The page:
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Robert GROSLOT (b. 1951)
The Intimacy of Distance, for soprano and orchestra (2019) [28:16]
My Green Shade Forest, for orchestra (2015) [13:01]
Trittico incantevole, for orchestra (2017) [14:22]
Charlotte Wajnberg (soprano)
Brussels Philharmonic/Robert Groslot
rec 2019-2020 at Studio 4, Flagey, Brussels, Belgium
Sung texts and translations included in booklet
NAXOS 8.579100 [55:45]

This is the third instalment of Naxos’s ongoing sequence devoted to the orchestral music of Robert Groslot. It brings together a trilogy of his most recent compositions. First up is the oxymoronically titled song cycle The Intimacy of Distance; in fact Norbert Florian Schuck argues (in a detailed and helpful note) that it’s possibly better characterised as a concerto for voice and orchestra in view of this composer’s enduring fascination with that form. It’s coupled with two briefer (but still substantial) works for orchestra alone; the sylvan tone poem My Green Shade Forest, seemingly inspired by a beauty spot not half a mile from Groslot’s home, and the Peter Paul Rubens homage Trittico incantevole. All three works are rich in the qualities which shone through the first two issues in this series, both warmly welcomed by Rob Barnett (Violin Concerto and Concerto for Orchestra - review) and myself (Concertos for Piano, Cello and Harp – review). As on those discs, the superlative Brussels Philharmonic are again conducted by the composer.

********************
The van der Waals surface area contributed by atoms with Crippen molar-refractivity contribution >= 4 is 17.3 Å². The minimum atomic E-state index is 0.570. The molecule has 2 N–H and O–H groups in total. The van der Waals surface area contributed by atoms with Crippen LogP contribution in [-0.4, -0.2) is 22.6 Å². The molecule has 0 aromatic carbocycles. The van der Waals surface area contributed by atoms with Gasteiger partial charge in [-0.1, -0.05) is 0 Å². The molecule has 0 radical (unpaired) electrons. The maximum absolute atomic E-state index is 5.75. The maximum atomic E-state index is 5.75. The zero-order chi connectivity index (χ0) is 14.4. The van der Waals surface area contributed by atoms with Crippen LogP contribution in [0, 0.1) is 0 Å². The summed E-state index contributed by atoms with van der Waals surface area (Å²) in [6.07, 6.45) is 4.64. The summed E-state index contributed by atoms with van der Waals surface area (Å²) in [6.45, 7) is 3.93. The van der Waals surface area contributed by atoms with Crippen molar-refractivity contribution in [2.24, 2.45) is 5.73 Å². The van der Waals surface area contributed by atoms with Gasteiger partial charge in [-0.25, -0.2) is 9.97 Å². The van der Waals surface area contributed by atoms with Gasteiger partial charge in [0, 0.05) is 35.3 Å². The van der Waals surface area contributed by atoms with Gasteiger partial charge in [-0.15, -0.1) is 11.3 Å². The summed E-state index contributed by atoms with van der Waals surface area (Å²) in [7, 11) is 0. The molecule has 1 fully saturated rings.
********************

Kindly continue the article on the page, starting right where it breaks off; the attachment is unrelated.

The Intimacy of Distance is a colourful half-hour, five movement work in which Groslot has set poems by the propitiously named young Berliner Elisa Nathalie Heine. The work’s title succinctly chimes with her literary preoccupations, namely the world of paradox and contradiction, the no-(wo)man’s land which demarcates the surreal and the real, and the drift between conscious and unconscious thought. I found these texts intriguing; four are in English and one in German. She has a flexible approach to form which proves agreeably unsettling. Two of the poems incorporate a Cummings-like visual element. For a writer who deals largely with the distinction between lived and endured experience the precision of her language is compelling and often disturbing. One can understand immediately why an orchestral painter like Groslot would be attracted to the dream-like implications of her language. The opening number In ganzer Gestalt und voreinem grossen Himmel (In full form and in front of a big sky) adopts a German title, initially declaimed by the soprano Charlotte Wajnberg before she embarks upon an English text comprising a long list of pithily expressed paradoxes and allusions, both metaphysical and concrete. Groslot fully embraces the concept; he unleashes an exhilarating procession of attractive little motifs and figures which ricochet between solo instruments and instrumental groups. These gestures bind, interlock and disperse, like cells under a microscope, brilliantly mirroring Heine’s syllabic experiments and providing a backcloth of detail for Wajnberg’s lyrical, instrumentally treated voice. Whilst her diction is careful as opposed to tentative, her efforts are occasionally swamped by the rich orchestration; given the general excellence of the sonics in this series, I suspect the singular demands of this work must have presented more than a few balancing challenges to the engineers. Having the texts to hand proved essential for this reviewer. I enjoyed the sense of fragility conveyed by Wajnberg’s voice in the second panel, the centre coils bottomless, a gentle arc of sustained strings and tuned percussion against which the vocal line emerges in a more obviously concertante way. A rapid, virtuosic orchestral prelude initiates Heimkehr (Homecoming); Groslot’s writing is assured and elusive in the sense that he never settles for too long on a single timbre; there’s a still centre at the heart of this setting, whilst Wajnberg seems more comfortable with its German text, which registers with greater acuity. The fourth piece, Blood Moon Kulning is limpid and dream-like and features some magical passages for clarinets, bassoons and harp. This weird text is rich in allusion and Groslot’s timbral gifts at times inadvertently draw one’s attention away from the words. The kulning in the title refers to the Swedish herding calls beloved of composers such as Karin Rehnqvist, although Groslot incorporates a far more romanticised version of the form. The Intimacy of Distance concludes with State of Matter, a poem in which Heine muses on the experience of watching horses in the snow. Groslot’s treatment is in itself a paradox, by turn glacial and rapid, adjacent and distant; of these five pieces this is the one which I feel most aptly entwines the poet’s vivid imagery with orchestral sound. Wajnberg projects this text most powerfully. Listeners will surely be impressed by Groslot’s bold writing and his obvious mastery of big forms, but I would also suggest that this cycle needs a few listens to make its point – the rapidity with which one event succeeds another could easily render the work somewhat unmemorable to impatient ears. Notwithstanding my earlier remarks about the recorded balance, the Brussels Philharmonic play wonderfully, whilst Charlotte Wajnberg’s contribution lacks nothing in commitment.